In Borges\' story, \'The Approach to Almutasim,\' the narrator discerns the influence of a holy man in the transfigured faces of his followers. Surveying contemporary art, one often glimpses the smiling countenance of Dadaist/proto-conceptualist Marcel Duchamp, who made intellectually rigorous prankishness de rigueur for generations of successors and avatars; one sometimes thinks of those \'Matrix\' movies with thousands of combative Hugo Weavings.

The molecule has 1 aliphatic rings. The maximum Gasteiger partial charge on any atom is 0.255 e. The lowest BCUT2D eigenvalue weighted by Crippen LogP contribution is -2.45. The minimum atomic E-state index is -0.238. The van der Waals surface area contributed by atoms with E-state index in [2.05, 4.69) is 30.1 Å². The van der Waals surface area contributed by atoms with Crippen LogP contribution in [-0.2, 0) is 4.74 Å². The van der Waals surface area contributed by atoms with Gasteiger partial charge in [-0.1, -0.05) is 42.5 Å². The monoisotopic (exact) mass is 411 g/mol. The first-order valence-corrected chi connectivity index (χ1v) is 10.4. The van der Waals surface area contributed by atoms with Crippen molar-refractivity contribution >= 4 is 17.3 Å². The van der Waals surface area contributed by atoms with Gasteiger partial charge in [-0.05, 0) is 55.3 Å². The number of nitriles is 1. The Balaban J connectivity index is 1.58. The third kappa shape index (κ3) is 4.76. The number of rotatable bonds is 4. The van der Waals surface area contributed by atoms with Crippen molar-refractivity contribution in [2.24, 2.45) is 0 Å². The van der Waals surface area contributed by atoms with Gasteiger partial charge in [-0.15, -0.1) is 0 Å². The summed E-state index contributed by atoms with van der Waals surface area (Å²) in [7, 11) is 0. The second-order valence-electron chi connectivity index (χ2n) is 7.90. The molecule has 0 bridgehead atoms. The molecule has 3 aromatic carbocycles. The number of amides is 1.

Stephen Sollins\' work manifests a similar Duchampian sensibility: ironic, humorous, skeptical, and even absurdist. The New York conceptualist has previously gutted security envelopes and constructed geometric abstractions from their patterned or colored linings; partially unwoven mass-produced embroideries to reweave the colored threads into the floating squares once beloved of Russian Revolution utopians; created post-minimalist grid paintings (reminiscent of Alan McCollum\'s impastoed paintings of superimposed grids) by whiting out or drawing over the verbiage in newspaper sports, TV and art schedules, or camping-goods catalogues, sometimes leaving survivor images of camping tents or rubber rafts. He has even constructed word poems from obituaries. \'Source materials are very important in my work,\' writes Sollins. \'All have to do with domestic space or the establishment of it.\' Sollins domesticates commercial artifacts by recontextualizing these humble materials into art that both expands and subverts the idea of art, creating parody-homage hybrids. Two bronze sculptures, paradoxically beautiful, mock the ideas of, respectively, utility and visual legibility. New Thoughts, replicating an electric pencil sharpener, replete with presumably functional power cable, shares art DNA with Meret Oppenheim\'s Surrealist fur-lined teacup and spoon. Can\'t Have, a framed picture shown leaning on a small shelf, back side out, its framing tape, ID label and hardware duplicated in loving detail, recalls James Melchert\'s descriptively captioned yet visually indecipherable graphite rubbings of Polaroid photographs. Less provocative are From Planning Ahead, a dozen sheets of drafting vellum, with preprinted title blocks, onto which images of office supplies—file cabinets, sorting and drawing racks, stools, chairs, and file-storage boxes—have been eccentrically collaged; two similar Stage Set collages atop metal foil; and the jewelry-like Nine Small Monuments and their associated drawings.